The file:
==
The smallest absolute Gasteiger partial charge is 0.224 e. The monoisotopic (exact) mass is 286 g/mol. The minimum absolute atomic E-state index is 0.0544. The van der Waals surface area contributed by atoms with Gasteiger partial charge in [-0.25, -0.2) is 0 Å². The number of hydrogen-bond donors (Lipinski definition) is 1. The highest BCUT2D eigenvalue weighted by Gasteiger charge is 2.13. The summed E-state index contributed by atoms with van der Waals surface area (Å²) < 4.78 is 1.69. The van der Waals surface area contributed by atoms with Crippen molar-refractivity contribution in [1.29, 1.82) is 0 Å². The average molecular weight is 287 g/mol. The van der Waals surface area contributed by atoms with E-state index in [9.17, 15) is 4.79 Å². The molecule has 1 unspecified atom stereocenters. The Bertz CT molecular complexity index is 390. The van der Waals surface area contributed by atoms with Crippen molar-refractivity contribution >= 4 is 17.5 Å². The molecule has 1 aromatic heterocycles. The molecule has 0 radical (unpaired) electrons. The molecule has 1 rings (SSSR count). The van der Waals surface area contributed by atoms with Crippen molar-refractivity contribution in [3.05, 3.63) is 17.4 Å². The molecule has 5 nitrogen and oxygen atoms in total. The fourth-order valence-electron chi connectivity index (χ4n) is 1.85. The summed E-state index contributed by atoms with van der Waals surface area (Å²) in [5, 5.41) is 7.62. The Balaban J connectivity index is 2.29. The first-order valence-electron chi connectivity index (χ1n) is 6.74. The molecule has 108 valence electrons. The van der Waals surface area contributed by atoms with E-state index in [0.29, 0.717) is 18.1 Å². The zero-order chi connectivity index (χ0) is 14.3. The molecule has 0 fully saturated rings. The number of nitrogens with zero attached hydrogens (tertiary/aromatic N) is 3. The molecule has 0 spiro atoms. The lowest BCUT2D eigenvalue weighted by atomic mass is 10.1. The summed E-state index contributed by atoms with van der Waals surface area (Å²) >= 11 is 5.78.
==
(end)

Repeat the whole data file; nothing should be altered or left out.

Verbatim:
The smallest absolute Gasteiger partial charge is 0.224 e. The monoisotopic (exact) mass is 286 g/mol. The minimum absolute atomic E-state index is 0.0544. The van der Waals surface area contributed by atoms with Gasteiger partial charge in [-0.25, -0.2) is 0 Å². The number of hydrogen-bond donors (Lipinski definition) is 1. The highest BCUT2D eigenvalue weighted by Gasteiger charge is 2.13. The summed E-state index contributed by atoms with van der Waals surface area (Å²) < 4.78 is 1.69. The van der Waals surface area contributed by atoms with Crippen molar-refractivity contribution in [1.29, 1.82) is 0 Å². The average molecular weight is 287 g/mol. The van der Waals surface area contributed by atoms with E-state index in [9.17, 15) is 4.79 Å². The molecule has 1 unspecified atom stereocenters. The Bertz CT molecular complexity index is 390. The van der Waals surface area contributed by atoms with Crippen molar-refractivity contribution >= 4 is 17.5 Å². The molecule has 1 aromatic heterocycles. The molecule has 0 radical (unpaired) electrons. The molecule has 1 rings (SSSR count). The van der Waals surface area contributed by atoms with Crippen molar-refractivity contribution in [3.05, 3.63) is 17.4 Å². The molecule has 5 nitrogen and oxygen atoms in total. The fourth-order valence-electron chi connectivity index (χ4n) is 1.85. The summed E-state index contributed by atoms with van der Waals surface area (Å²) in [5, 5.41) is 7.62. The Balaban J connectivity index is 2.29. The first-order valence-electron chi connectivity index (χ1n) is 6.74. The molecule has 108 valence electrons. The van der Waals surface area contributed by atoms with E-state index in [0.29, 0.717) is 18.1 Å². The zero-order chi connectivity index (χ0) is 14.3. The molecule has 0 fully saturated rings. The number of nitrogens with zero attached hydrogens (tertiary/aromatic N) is 3. The molecule has 0 spiro atoms. The lowest BCUT2D eigenvalue weighted by atomic mass is 10.1. The summed E-state index contributed by atoms with van der Waals surface area (Å²) >= 11 is 5.78.